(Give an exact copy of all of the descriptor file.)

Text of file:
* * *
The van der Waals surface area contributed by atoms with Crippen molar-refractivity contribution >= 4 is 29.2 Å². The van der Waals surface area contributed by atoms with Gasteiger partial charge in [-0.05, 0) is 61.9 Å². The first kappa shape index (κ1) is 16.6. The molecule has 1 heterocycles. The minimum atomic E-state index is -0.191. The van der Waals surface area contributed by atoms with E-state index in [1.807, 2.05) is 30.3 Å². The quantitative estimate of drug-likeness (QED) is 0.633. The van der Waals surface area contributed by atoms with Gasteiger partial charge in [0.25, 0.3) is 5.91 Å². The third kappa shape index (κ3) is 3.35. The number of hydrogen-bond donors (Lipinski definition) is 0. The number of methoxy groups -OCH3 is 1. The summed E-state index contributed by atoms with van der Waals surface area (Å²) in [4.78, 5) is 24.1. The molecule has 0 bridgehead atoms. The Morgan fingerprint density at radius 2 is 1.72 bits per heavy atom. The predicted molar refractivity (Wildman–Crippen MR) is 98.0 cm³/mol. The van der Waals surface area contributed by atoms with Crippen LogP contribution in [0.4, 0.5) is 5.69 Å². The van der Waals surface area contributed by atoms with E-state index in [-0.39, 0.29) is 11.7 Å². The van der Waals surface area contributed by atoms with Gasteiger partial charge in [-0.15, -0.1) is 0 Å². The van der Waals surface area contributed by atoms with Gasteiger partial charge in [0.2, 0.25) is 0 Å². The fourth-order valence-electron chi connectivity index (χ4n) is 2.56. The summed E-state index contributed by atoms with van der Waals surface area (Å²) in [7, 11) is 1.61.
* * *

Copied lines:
The van der Waals surface area contributed by atoms with Crippen molar-refractivity contribution >= 4 is 29.2 Å². The van der Waals surface area contributed by atoms with Gasteiger partial charge in [-0.05, 0) is 61.9 Å². The first kappa shape index (κ1) is 16.6. The molecule has 1 heterocycles. The minimum atomic E-state index is -0.191. The van der Waals surface area contributed by atoms with E-state index in [1.807, 2.05) is 30.3 Å². The quantitative estimate of drug-likeness (QED) is 0.633. The van der Waals surface area contributed by atoms with Gasteiger partial charge in [0.25, 0.3) is 5.91 Å². The third kappa shape index (κ3) is 3.35. The number of hydrogen-bond donors (Lipinski definition) is 0. The number of methoxy groups -OCH3 is 1. The summed E-state index contributed by atoms with van der Waals surface area (Å²) in [4.78, 5) is 24.1. The molecule has 0 bridgehead atoms. The Morgan fingerprint density at radius 2 is 1.72 bits per heavy atom. The predicted molar refractivity (Wildman–Crippen MR) is 98.0 cm³/mol. The van der Waals surface area contributed by atoms with Crippen LogP contribution in [0.4, 0.5) is 5.69 Å². The van der Waals surface area contributed by atoms with E-state index in [-0.39, 0.29) is 11.7 Å². The van der Waals surface area contributed by atoms with Gasteiger partial charge in [-0.15, -0.1) is 0 Å². The van der Waals surface area contributed by atoms with Gasteiger partial charge in [0.2, 0.25) is 0 Å². The fourth-order valence-electron chi connectivity index (χ4n) is 2.56. The summed E-state index contributed by atoms with van der Waals surface area (Å²) in [7, 11) is 1.61.